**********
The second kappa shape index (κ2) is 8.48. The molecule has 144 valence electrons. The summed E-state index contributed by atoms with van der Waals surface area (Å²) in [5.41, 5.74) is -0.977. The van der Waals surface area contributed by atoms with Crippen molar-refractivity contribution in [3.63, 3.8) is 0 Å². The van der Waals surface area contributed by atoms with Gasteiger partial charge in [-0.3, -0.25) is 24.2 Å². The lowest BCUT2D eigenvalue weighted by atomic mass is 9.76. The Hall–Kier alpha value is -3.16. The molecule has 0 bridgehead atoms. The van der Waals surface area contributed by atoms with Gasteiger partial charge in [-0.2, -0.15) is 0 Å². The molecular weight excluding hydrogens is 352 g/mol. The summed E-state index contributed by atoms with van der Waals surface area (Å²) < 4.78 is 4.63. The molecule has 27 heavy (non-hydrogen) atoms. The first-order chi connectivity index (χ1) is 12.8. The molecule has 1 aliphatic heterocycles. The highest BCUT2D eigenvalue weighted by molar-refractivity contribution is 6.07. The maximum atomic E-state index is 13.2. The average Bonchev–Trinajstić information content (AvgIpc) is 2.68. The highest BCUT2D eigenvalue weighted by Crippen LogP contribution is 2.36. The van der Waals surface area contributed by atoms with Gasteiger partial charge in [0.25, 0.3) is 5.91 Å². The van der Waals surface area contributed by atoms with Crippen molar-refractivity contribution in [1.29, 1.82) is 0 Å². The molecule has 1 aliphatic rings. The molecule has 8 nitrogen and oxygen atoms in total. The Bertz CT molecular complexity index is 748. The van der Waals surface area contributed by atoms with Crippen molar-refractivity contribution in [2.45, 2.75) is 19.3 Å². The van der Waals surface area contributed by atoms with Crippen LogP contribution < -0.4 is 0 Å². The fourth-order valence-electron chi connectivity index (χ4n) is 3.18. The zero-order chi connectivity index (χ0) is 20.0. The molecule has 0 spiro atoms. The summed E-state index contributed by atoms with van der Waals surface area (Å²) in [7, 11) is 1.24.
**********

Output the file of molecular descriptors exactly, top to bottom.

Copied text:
The second kappa shape index (κ2) is 8.48. The molecule has 144 valence electrons. The summed E-state index contributed by atoms with van der Waals surface area (Å²) in [5.41, 5.74) is -0.977. The van der Waals surface area contributed by atoms with Crippen molar-refractivity contribution in [3.63, 3.8) is 0 Å². The van der Waals surface area contributed by atoms with Gasteiger partial charge in [-0.3, -0.25) is 24.2 Å². The lowest BCUT2D eigenvalue weighted by atomic mass is 9.76. The Hall–Kier alpha value is -3.16. The molecule has 0 bridgehead atoms. The van der Waals surface area contributed by atoms with Gasteiger partial charge in [-0.2, -0.15) is 0 Å². The molecular weight excluding hydrogens is 352 g/mol. The summed E-state index contributed by atoms with van der Waals surface area (Å²) < 4.78 is 4.63. The molecule has 27 heavy (non-hydrogen) atoms. The first-order chi connectivity index (χ1) is 12.8. The molecule has 1 aliphatic heterocycles. The highest BCUT2D eigenvalue weighted by molar-refractivity contribution is 6.07. The maximum atomic E-state index is 13.2. The average Bonchev–Trinajstić information content (AvgIpc) is 2.68. The highest BCUT2D eigenvalue weighted by Crippen LogP contribution is 2.36. The van der Waals surface area contributed by atoms with Gasteiger partial charge in [0.25, 0.3) is 5.91 Å². The van der Waals surface area contributed by atoms with Crippen molar-refractivity contribution in [1.29, 1.82) is 0 Å². The molecule has 1 aliphatic rings. The molecule has 8 nitrogen and oxygen atoms in total. The Bertz CT molecular complexity index is 748. The van der Waals surface area contributed by atoms with Crippen molar-refractivity contribution in [2.45, 2.75) is 19.3 Å². The van der Waals surface area contributed by atoms with Crippen LogP contribution < -0.4 is 0 Å². The fourth-order valence-electron chi connectivity index (χ4n) is 3.18. The zero-order chi connectivity index (χ0) is 20.0. The molecule has 0 spiro atoms. The summed E-state index contributed by atoms with van der Waals surface area (Å²) in [7, 11) is 1.24.